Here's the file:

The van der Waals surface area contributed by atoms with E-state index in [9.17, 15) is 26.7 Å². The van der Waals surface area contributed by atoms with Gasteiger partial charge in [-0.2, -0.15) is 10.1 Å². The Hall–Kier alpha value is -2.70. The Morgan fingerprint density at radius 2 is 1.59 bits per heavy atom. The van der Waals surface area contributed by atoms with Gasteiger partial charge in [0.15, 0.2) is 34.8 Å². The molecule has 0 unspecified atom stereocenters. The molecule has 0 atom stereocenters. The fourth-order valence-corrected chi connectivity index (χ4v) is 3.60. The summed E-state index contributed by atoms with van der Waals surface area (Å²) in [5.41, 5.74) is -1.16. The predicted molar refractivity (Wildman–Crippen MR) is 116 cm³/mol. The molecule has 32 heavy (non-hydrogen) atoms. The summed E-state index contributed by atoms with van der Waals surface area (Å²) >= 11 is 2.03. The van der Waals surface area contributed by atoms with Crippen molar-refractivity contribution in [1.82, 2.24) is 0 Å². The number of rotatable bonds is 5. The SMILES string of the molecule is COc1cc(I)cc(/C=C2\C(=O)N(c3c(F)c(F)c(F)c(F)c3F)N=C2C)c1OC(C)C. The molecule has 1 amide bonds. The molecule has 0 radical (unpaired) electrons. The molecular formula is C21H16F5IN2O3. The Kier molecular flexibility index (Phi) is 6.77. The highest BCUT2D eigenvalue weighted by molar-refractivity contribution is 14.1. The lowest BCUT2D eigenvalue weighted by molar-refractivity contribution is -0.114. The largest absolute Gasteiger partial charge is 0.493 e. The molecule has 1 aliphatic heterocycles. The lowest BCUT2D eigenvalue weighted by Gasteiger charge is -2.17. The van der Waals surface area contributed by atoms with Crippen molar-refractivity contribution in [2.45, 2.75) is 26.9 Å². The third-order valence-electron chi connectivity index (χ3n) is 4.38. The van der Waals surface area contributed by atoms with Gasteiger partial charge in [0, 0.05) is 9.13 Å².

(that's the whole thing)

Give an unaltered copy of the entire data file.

The van der Waals surface area contributed by atoms with E-state index in [9.17, 15) is 26.7 Å². The van der Waals surface area contributed by atoms with Gasteiger partial charge in [-0.2, -0.15) is 10.1 Å². The Hall–Kier alpha value is -2.70. The Morgan fingerprint density at radius 2 is 1.59 bits per heavy atom. The van der Waals surface area contributed by atoms with Gasteiger partial charge in [0.15, 0.2) is 34.8 Å². The molecule has 0 unspecified atom stereocenters. The molecule has 0 atom stereocenters. The fourth-order valence-corrected chi connectivity index (χ4v) is 3.60. The summed E-state index contributed by atoms with van der Waals surface area (Å²) in [5.41, 5.74) is -1.16. The predicted molar refractivity (Wildman–Crippen MR) is 116 cm³/mol. The molecule has 32 heavy (non-hydrogen) atoms. The summed E-state index contributed by atoms with van der Waals surface area (Å²) >= 11 is 2.03. The van der Waals surface area contributed by atoms with Crippen molar-refractivity contribution in [1.82, 2.24) is 0 Å². The number of rotatable bonds is 5. The SMILES string of the molecule is COc1cc(I)cc(/C=C2\C(=O)N(c3c(F)c(F)c(F)c(F)c3F)N=C2C)c1OC(C)C. The molecule has 1 amide bonds. The molecule has 0 radical (unpaired) electrons. The molecular formula is C21H16F5IN2O3. The Kier molecular flexibility index (Phi) is 6.77. The highest BCUT2D eigenvalue weighted by molar-refractivity contribution is 14.1. The lowest BCUT2D eigenvalue weighted by molar-refractivity contribution is -0.114. The largest absolute Gasteiger partial charge is 0.493 e. The molecule has 1 aliphatic heterocycles. The lowest BCUT2D eigenvalue weighted by Gasteiger charge is -2.17. The van der Waals surface area contributed by atoms with Crippen molar-refractivity contribution in [2.45, 2.75) is 26.9 Å². The third-order valence-electron chi connectivity index (χ3n) is 4.38. The van der Waals surface area contributed by atoms with Gasteiger partial charge in [0, 0.05) is 9.13 Å².